[… ] They come from all over the Bay Area: young and old; black and brown and white; gay and straight; immigrant and native-born; men and women and children of all races and backgrounds streaming into Castro Street—Harvey’s street—faces with wet tears, hands clutching candles. Hundreds, then thousands, then tens of thousands fill the street and begin the long slow march down Market Street to City Hall, a river of candlelight moving in total silence through the center of the city.
There is also a fascinating chapter on the making of the film Milk in 2008, directed by gay filmmaker Gus Van Sant and written by Dustin Lance Black. Jones explores the legend of Harvey Milk versus the reality of the actual man as well as the complicated process of lifting a seminal piece of history and theatricalizing it.
As Jones alludes to in his lectures or teaching of millennials, every year much of the LGBT history he so assiduously details is being lost to ignorance and apathy. San Francisco itself has become too pricey for the very artists, activist and middle class that made it so richly creative a place. It is to this end that Jones’ book succeeds as a sort of primer to LGBT youth about the history of the movement and those key characters that figured in its advancement. He does a nice job especially of summarizing the recent advances in the past few years with the overturn of Proposition 8 as unconstitutional, the repeal of “Don’t Ask, Don’t Tell,” and the famous opinion of Justice Kennedy in Obergefell vs. Hodges that essentially legalized same-sex marriage. He also is successful throughout the book with teething out the intricate political strategies, pro and con arguments and necessary alliances needed to advance the gay rights cause.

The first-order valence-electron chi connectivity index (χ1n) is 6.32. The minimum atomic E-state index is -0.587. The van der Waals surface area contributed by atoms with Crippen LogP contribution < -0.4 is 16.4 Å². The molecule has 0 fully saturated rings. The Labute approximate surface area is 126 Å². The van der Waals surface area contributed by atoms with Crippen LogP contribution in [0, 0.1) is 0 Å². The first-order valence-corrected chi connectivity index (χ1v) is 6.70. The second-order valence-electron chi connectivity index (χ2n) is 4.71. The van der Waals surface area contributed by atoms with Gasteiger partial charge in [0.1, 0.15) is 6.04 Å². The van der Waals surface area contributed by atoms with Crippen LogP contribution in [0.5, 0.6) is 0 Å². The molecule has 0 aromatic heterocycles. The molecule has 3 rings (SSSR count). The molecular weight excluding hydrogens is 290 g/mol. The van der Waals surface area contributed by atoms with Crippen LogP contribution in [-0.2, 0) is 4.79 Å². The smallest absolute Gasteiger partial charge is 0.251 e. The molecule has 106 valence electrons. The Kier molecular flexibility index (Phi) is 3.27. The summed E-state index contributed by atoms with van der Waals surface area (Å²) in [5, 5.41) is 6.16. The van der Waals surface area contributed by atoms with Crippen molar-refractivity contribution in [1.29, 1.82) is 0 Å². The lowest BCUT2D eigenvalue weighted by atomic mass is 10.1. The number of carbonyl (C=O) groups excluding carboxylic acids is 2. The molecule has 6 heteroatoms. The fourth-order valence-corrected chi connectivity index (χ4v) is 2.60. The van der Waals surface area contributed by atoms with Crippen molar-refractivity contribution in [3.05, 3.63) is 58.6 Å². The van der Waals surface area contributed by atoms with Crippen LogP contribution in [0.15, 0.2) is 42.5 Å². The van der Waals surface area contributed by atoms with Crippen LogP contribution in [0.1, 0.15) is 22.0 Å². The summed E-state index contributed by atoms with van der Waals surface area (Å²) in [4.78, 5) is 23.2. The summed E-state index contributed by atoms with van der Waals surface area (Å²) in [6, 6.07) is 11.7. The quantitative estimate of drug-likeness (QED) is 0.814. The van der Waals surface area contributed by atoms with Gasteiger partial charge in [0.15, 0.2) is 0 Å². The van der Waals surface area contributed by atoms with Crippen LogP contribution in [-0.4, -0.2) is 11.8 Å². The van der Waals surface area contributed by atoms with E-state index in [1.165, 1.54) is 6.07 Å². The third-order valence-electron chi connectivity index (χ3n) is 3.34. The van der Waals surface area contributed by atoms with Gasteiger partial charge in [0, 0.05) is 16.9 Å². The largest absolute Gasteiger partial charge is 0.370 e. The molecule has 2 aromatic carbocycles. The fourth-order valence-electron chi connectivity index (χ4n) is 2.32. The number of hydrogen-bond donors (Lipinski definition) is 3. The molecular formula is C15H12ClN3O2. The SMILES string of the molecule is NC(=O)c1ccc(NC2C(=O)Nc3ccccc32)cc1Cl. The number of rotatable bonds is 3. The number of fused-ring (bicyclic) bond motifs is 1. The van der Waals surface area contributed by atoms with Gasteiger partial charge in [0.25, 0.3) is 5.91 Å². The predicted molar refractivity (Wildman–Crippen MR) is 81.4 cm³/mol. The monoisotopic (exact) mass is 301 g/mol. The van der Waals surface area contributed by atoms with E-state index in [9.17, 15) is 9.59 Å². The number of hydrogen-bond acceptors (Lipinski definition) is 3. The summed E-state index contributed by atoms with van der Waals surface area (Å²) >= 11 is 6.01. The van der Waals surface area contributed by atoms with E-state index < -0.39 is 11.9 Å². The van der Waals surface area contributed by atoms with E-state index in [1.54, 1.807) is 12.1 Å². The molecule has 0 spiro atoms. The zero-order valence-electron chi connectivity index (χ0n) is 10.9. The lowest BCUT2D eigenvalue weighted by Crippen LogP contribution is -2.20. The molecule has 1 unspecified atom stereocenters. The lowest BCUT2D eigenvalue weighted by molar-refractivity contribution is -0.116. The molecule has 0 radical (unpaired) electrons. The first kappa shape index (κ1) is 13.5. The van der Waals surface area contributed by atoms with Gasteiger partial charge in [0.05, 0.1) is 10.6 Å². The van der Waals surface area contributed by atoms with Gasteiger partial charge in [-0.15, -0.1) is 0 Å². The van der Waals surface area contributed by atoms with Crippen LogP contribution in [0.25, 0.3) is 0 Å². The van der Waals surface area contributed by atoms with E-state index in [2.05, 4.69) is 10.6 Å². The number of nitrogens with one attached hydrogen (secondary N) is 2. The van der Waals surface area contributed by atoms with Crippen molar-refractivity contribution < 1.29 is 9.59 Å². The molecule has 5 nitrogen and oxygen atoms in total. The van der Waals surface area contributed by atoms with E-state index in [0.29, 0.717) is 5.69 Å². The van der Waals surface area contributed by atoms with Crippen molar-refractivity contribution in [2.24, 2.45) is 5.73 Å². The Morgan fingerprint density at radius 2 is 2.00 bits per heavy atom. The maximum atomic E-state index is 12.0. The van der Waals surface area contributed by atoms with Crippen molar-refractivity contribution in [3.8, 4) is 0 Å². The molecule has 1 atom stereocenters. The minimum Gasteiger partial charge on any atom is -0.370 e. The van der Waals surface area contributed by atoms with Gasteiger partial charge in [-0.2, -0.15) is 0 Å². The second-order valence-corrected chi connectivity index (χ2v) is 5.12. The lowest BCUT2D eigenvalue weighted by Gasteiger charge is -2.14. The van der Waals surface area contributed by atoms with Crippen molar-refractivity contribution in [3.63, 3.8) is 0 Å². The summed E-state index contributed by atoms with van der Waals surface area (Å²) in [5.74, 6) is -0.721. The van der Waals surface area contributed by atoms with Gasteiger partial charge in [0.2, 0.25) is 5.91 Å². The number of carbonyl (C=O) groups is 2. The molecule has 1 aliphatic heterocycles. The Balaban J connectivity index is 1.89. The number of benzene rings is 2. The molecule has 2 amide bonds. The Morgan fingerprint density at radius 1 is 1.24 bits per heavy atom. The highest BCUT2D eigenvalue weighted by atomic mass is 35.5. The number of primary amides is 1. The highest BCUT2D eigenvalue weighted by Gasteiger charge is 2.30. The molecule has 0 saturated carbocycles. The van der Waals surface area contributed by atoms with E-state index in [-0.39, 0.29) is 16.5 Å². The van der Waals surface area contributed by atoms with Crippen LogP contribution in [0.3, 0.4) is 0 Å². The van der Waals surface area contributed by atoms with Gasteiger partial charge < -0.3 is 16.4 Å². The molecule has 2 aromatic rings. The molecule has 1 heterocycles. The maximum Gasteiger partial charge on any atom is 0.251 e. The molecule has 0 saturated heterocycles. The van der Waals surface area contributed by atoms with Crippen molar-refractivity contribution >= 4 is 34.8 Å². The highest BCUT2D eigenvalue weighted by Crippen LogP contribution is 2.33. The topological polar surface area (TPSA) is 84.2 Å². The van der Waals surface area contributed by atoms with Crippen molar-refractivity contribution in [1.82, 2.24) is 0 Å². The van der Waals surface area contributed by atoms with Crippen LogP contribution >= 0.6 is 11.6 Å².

Having had a front row seat to history, Jones gives us an honest appraisal of his feelings and opinions, e.g. he admits to finding Larry Kramer’s ACT-UP organization in New York City “to be just a bit of a clique,” the membership being “overwhelmingly white and male and under 40.” He describes the opposition gay organizations gave to the American Foundation for Equal Rights when it challenged California’s Proposition 8 in federal court; the arguments to take it slow and not confront the system too aggressively.
All this makes for compelling reading. I was instantly reminded of other gay diarists and memoirists who sought to passionately chart the momentous changes and upheavals both culturally and politically that enveloped their lives. A writer such as Gad Beck during the Nazi era in Germany or more recently Randy Shilts (an acquaintance of Jones’) or David Wojnarowicz during the AIDS years in America. All in all, this is a mandatory read for future scholars of LGBT history and for queer millennials to learn about their heritage.
When We Rise: My Life in the Movement
By Cleve Jones
Hardcover, 9780316359528, 304 pp.